More listings are hitting the market (not many though):
The number of listings has been increasing, but inventory is still sparse. On one hand, we are on the cusp of finally breaking out of a one-month supply of listings, but on any given day we still have at least one thousand fewer listings available compared to normal. I’ve heard some stories of sellers looking to list and “sell at the top”, but sellers have not rushed the market by any stretch. Keep in mind if we start to see fewer pendings, this will help inventory increase since there will essentially be more available listings that didn’t sell.
Price growth looks to have slowed, but…
The median price in the region dipped from March to April, which is uncommon for the time of year. I’m not ready to say prices have peaked for the year since we need a couple more months of stats. What I am saying is April sales have clearly started to show a reaction to higher mortgage rates, so it’s not a surprise to see the unhealthy growth between January and March begin to fade. Yet, I watch prices by the week (third image below), and the most recent two weeks have shown an uptick, so let’s wait to see how the entire month of May looks. Keep in mind most local counties saw a modest price uptick in April instead of a dip like the region saw (see stats below).
It does look like we are starting to see price deceleration. Instead of being up 20% from last year, prices are up closer to 15%. This is a good thing and what we want to see happen. We’ve needed the crazy pace to slow.
Buyers are starting to pay less above list price:
This visual shows a flattening trend for buyers paying above the list price. I suspect in another month we will see this line decline since demand has begun to shift. But here’s the thing. In a normal year, we should be seeing buyers on average pay about 1% BELOW the list price, but this past month buyers still paid about 3% ABOVE the list price. Granted, these figures represent sales, so this tells us more about what the market was like one month ago when these properties got into contract. But like I’ve been saying, the market is still not back to a normal level yet. This is exactly why it’s important to unpack what a shift in demand looks like. And if people aren’t willing to read more than just the title… Well, I can’t help that.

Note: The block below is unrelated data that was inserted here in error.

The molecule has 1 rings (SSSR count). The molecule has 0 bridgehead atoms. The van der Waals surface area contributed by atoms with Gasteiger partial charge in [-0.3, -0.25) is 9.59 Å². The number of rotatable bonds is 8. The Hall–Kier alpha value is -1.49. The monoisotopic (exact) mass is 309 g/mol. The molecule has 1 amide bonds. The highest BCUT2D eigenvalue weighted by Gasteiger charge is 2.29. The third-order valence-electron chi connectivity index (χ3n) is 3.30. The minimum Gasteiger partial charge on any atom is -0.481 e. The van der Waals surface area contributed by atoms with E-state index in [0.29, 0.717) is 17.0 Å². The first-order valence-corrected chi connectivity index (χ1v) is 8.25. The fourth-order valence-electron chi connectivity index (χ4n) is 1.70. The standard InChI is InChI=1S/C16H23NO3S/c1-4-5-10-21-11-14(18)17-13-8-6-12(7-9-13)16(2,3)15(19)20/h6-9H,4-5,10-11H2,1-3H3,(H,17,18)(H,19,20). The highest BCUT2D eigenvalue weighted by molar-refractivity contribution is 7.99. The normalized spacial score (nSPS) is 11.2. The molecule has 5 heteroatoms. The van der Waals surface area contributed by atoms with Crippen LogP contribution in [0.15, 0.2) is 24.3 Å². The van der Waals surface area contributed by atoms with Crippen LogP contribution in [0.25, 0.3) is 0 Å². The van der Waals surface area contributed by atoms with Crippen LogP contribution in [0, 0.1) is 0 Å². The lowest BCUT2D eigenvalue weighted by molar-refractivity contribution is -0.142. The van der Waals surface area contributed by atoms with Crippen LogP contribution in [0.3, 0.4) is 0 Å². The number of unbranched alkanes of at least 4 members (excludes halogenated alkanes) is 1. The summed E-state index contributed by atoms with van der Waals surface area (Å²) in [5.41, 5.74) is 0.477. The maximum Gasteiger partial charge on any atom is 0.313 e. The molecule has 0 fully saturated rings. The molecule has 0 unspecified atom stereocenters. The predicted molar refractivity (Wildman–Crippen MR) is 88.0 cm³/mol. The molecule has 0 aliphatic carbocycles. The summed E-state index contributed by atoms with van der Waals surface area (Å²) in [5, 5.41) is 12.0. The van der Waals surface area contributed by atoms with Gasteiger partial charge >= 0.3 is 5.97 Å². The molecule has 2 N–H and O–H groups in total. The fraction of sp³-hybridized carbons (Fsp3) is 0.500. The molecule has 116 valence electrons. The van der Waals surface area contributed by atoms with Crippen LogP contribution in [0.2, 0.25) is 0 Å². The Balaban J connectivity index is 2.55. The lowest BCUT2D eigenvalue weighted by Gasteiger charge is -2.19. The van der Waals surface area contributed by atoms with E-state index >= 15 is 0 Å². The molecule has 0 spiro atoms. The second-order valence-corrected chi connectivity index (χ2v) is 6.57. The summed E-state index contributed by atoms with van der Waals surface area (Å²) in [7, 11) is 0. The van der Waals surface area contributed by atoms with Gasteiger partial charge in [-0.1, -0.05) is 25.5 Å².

I better stop before this becomes a dissertation. Do you see what I mean by a market shift though? I hope this was helpful.
Thanks for being here.
—–——– BIG MARKET UPDATE FOR THOSE INTERESTED ———––
Skim or digest slowly.
After some very rapid (unhealthy) price growth in the beginning of the year, it looks like we are starting to see the return of more sanity to the housing market lately. Granted, we are in the midst of the beginning of a temperature change, so we’ll have to continue to watch to understand how it all unfolds. For now, it’s best to describe the market as being elevated, but softening. In short, when priced right, properties are poised to get multiple offers, but when priced too high, properties are going to sit and not sell.
A QUICK RECAP:
SHARING POLICY: I welcome you to share some of these images on your social channels or in a newsletter. In case it helps, here are 6 ways to share my content (not copy verbatim). Thanks.
YEAR OVER YEAR:
Year over year stats are important to digest, but don’t forget to look at month to month stats to understand what the market is doing right now. Also, not every location and price range have the same trend.
MONTH TO MONTH:
Looking at sequential months is key too so we don’t just get stuck or hyper-focused on last year (the past).
As if anyone really wanted more…
MARKET STATS: I’ll have lots of market stats out this week on my social channels, so watch Twitter, Instagram, LinkedIn, and Facebook.
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Questions: What are you seeing out there in the market? What did I miss? I’d love to hear your take.